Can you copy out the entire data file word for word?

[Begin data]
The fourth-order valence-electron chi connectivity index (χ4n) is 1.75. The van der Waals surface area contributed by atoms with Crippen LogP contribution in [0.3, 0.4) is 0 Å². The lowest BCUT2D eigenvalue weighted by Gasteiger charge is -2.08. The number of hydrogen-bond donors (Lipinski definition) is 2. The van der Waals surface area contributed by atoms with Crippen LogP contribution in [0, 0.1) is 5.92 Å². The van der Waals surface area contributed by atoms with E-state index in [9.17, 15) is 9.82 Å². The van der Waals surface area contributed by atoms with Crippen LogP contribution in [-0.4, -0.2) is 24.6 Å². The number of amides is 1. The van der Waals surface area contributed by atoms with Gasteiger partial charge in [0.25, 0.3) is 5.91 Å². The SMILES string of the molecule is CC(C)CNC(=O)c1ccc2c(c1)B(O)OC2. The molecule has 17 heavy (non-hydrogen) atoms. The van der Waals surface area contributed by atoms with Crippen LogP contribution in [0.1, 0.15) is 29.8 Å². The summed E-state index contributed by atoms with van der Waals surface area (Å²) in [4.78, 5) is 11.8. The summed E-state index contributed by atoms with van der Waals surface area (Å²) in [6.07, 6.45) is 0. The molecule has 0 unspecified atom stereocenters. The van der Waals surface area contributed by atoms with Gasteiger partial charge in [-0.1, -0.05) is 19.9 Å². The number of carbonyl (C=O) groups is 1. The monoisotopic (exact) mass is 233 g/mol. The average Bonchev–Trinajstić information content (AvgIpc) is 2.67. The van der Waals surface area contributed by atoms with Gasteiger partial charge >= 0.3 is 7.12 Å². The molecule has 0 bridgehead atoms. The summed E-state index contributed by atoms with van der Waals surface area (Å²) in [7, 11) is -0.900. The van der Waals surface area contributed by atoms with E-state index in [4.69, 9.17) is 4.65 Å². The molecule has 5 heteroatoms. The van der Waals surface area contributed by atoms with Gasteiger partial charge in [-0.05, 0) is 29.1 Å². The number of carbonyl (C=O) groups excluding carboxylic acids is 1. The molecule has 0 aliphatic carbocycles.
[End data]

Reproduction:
The fourth-order valence-electron chi connectivity index (χ4n) is 1.75. The van der Waals surface area contributed by atoms with Crippen LogP contribution in [0.3, 0.4) is 0 Å². The lowest BCUT2D eigenvalue weighted by Gasteiger charge is -2.08. The number of hydrogen-bond donors (Lipinski definition) is 2. The van der Waals surface area contributed by atoms with Crippen LogP contribution in [0, 0.1) is 5.92 Å². The van der Waals surface area contributed by atoms with E-state index in [9.17, 15) is 9.82 Å². The van der Waals surface area contributed by atoms with Crippen LogP contribution in [-0.4, -0.2) is 24.6 Å². The number of amides is 1. The van der Waals surface area contributed by atoms with Gasteiger partial charge in [0.25, 0.3) is 5.91 Å². The SMILES string of the molecule is CC(C)CNC(=O)c1ccc2c(c1)B(O)OC2. The molecule has 17 heavy (non-hydrogen) atoms. The van der Waals surface area contributed by atoms with Crippen LogP contribution in [0.1, 0.15) is 29.8 Å². The summed E-state index contributed by atoms with van der Waals surface area (Å²) in [4.78, 5) is 11.8. The summed E-state index contributed by atoms with van der Waals surface area (Å²) in [6.07, 6.45) is 0. The molecule has 0 unspecified atom stereocenters. The van der Waals surface area contributed by atoms with Gasteiger partial charge in [-0.1, -0.05) is 19.9 Å². The number of carbonyl (C=O) groups is 1. The monoisotopic (exact) mass is 233 g/mol. The average Bonchev–Trinajstić information content (AvgIpc) is 2.67. The van der Waals surface area contributed by atoms with Gasteiger partial charge >= 0.3 is 7.12 Å². The molecule has 0 bridgehead atoms. The summed E-state index contributed by atoms with van der Waals surface area (Å²) in [7, 11) is -0.900. The van der Waals surface area contributed by atoms with E-state index in [4.69, 9.17) is 4.65 Å². The molecule has 5 heteroatoms. The van der Waals surface area contributed by atoms with Gasteiger partial charge in [-0.05, 0) is 29.1 Å². The number of carbonyl (C=O) groups excluding carboxylic acids is 1. The molecule has 0 aliphatic carbocycles.